“This year, we are already seeing equipment prices ranging up to 8% and expect parts and supplies will be increasing as well,” reported Stephen Pape, ACCA board of directors member and CFO for Pape Services LLC in DeSoto, Texas.
Indeed, a look through The ACHR NEWS’ 2020 archives reveals a slew of pricing-related manufacturer press releases in the fourth quarter. Announced hikes generally ranged from 3% up to 9%. Most kept their announcements short, but a couple of manufacturers attributed the increases to a variety of circumstances — safety-related measures, raw materials costs, labor rates, and transportation rates, to name a few.
The bulk of those announcements had one other thing in common: The price increases were scheduled for scattered dates across the first quarter of this year.
By early February, Pape Services had already started inputting the new costs into its sales proposal software. As far as what equipment would be affected, the 2020 releases suggest that the hikes are common among the major equipment types.
Andrew Torres, residential sales manager for Isaac Heating & Air Conditioning in Rochester, New York, said that his latest sense was that “generators and fireplaces are increasingly difficult to get” and that “materials like sheet metal and PVC pipe have spiked.”
The planned price increases may be kicking in alongside any early-year supply challenges, but Pape added one thing.
“We have no intention of absorbing any of these increases.”
Volume, Volume, Volume
Holding that line is the best course of action, said Laura DiFilippo, president of DiFilippo’s Service in Paoli, Pennsylvania.
MARGIN PROTECTION PROGRAM: With equipment-related expenses going up but consumer interest in HVAC arguably increasing even more in recent months, contractors agree that this is not the time to let costs force profit margins downward. COURTESY OF GERALS VIA PIXABAY
“We as contractors can’t undersell ourselves just to get work. We need to pass that increase over to the consumer.”
DiFilippo’s team has been discussing these increases with customers since the beginning of the year to try to avoid surprises. While she might have a little wiggle room due to closely monitoring expenses in 2020, “I think that most people understand that prices are rising in many areas, not just our industry, and they will have to pay more now.”
Torres’ approach at Isaac includes some of the same elements.
“You try to hold off on pricing increases as long as possible, all while focusing on process efficiency,” he said. In the time between announcement and effective date, Torres has worked on ordering more in some areas, locking in prices and taking advantage of volume discounts where possible.
Pape said that some larger commercial contractors have pursued this basic strategy even if it meant paying for storage. In addition to buying more, he said some large contractors have purchased equipment and piping earlier in their projects than they might have otherwise. Like DiFilippo, he believes customers are pretty well tuned in to the reality of this pricing trend.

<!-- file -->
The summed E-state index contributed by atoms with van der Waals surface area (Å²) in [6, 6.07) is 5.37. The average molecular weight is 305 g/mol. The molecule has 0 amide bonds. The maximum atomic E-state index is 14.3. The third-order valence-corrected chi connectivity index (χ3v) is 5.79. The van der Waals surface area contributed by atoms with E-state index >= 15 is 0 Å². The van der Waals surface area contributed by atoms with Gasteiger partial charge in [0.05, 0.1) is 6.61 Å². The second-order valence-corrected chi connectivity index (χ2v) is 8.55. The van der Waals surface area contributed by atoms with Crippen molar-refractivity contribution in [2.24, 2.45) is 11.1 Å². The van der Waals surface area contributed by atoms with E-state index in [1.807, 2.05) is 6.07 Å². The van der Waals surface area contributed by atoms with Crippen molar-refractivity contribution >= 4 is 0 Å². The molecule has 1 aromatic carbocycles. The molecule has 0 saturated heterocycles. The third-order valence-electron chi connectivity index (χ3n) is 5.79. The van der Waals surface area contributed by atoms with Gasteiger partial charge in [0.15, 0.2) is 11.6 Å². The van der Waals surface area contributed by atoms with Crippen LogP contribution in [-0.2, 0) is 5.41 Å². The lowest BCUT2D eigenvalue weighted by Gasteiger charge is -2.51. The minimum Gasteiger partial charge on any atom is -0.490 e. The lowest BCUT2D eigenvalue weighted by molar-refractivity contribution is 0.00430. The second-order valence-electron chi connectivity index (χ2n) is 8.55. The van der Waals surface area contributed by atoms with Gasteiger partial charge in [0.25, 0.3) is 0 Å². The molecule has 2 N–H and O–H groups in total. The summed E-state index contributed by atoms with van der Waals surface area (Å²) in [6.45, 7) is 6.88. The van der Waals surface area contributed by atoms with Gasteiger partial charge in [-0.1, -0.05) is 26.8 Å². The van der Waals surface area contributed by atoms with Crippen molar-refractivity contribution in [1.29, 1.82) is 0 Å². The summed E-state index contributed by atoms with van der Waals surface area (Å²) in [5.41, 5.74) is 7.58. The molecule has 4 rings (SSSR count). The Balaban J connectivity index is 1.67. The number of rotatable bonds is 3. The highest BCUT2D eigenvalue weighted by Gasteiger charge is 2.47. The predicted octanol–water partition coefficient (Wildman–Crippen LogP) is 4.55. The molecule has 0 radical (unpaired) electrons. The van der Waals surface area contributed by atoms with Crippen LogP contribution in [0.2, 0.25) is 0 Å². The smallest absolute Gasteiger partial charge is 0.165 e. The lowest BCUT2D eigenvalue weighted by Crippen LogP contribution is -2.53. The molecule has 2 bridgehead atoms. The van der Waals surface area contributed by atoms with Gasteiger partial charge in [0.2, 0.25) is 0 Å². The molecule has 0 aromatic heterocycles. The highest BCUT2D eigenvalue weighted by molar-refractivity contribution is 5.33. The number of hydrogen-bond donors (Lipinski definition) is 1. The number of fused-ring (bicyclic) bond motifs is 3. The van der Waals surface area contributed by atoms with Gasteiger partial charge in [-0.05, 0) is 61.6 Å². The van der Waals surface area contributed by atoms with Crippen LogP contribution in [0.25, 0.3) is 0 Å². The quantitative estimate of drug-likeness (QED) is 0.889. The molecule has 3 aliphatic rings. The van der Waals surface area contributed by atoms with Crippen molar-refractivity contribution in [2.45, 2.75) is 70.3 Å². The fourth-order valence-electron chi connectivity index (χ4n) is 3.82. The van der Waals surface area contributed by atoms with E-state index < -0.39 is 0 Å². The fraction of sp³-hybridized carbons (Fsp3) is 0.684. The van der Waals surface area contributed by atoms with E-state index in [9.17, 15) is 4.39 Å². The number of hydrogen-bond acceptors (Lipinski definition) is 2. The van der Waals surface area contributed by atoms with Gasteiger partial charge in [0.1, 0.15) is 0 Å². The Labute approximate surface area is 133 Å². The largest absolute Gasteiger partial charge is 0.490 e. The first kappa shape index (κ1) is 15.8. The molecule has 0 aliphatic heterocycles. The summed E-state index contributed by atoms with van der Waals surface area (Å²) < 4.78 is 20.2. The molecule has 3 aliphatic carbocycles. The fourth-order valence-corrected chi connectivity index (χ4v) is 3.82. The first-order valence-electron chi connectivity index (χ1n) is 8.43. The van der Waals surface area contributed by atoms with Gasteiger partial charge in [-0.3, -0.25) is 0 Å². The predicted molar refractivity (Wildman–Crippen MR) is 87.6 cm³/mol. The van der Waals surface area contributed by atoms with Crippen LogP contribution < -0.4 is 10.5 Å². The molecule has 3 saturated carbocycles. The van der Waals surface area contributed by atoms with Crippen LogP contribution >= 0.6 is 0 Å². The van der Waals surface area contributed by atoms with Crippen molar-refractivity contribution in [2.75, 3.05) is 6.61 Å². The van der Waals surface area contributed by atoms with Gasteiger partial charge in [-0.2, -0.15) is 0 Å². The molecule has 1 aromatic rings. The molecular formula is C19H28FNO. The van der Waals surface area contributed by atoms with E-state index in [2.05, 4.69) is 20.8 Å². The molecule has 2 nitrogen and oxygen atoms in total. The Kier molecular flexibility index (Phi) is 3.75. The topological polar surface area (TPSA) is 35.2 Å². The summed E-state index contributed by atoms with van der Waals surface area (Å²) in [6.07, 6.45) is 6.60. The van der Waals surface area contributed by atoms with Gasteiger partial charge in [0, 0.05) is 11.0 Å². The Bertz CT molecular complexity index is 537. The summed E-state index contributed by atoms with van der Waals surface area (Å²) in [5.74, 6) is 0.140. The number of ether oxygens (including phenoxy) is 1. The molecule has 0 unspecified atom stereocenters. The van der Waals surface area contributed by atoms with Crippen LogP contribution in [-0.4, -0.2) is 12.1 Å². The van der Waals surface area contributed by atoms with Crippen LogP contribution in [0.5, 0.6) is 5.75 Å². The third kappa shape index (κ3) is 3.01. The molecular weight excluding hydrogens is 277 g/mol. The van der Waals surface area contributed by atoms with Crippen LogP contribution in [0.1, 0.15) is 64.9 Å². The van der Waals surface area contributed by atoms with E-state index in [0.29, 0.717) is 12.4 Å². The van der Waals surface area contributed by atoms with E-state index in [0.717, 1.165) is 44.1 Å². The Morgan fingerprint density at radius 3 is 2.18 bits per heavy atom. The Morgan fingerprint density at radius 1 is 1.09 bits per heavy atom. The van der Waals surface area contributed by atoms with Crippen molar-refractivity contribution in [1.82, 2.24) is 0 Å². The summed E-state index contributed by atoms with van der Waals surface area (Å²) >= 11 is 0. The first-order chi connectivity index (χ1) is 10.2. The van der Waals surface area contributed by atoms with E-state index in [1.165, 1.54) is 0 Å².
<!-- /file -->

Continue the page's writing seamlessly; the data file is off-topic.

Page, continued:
He had one more tip for commercial contractors: know the expiration dates for commercial quotes, and make sure your customers do, too.
Can’t Share What You Don’t Know
Smart contractors may have the impulse to give customers as much of a heads-up as possible about price increases. However, as Pape pointed out, that dynamic also applies to part of the supply chain where the contractor is the customer.
“The main thing we expect from our suppliers is that they let us know when increases are about to occur, so that we don’t get caught with a loss,” Pape explained. He said his better suppliers will give his company a little warning ahead of price bumps.
“In fact,” he said, “I think these advance notices of impending increases have often led to additional sales.”
After a year where inventory challenges led a comparatively huge number of contractors to shift their alliances in terms of supplier relationships, managing price hikes well will be yet another task for distributors trying to build and maintain good long-term customer relationships.
On the other side of the contractor’s business, Pape sees new residential construction contractors, “who may have the lowest margins in the industry,” as being especially vulnerable and needing to update their builders accordingly — although they might have an opportunity to gain back some profit as well.
At the end of the day, Pape said, “the secret to staying in business will always be knowing your expenses and making sure your revenue is greater. This year should be no different.”
DiFilippo shared the sentiment. What some contractors may have done last year in dealing with unexpected PPE-related costs does not apply to the more conventional business scenario of a price increase.
“No business should ‘eat price differences’ just to work. If you run the numbers, you will see that all you did was keep your guys busy while making little or no money,” DiFilippo said. But in an environment of increasing prices, she also sees the opportunity for an occasionally overlooked sales tool to step up for contractor and customer alike.
“This is an excellent time to offer financing at low rates,” she added, “so consumers can take advantage of the 0% over several years.”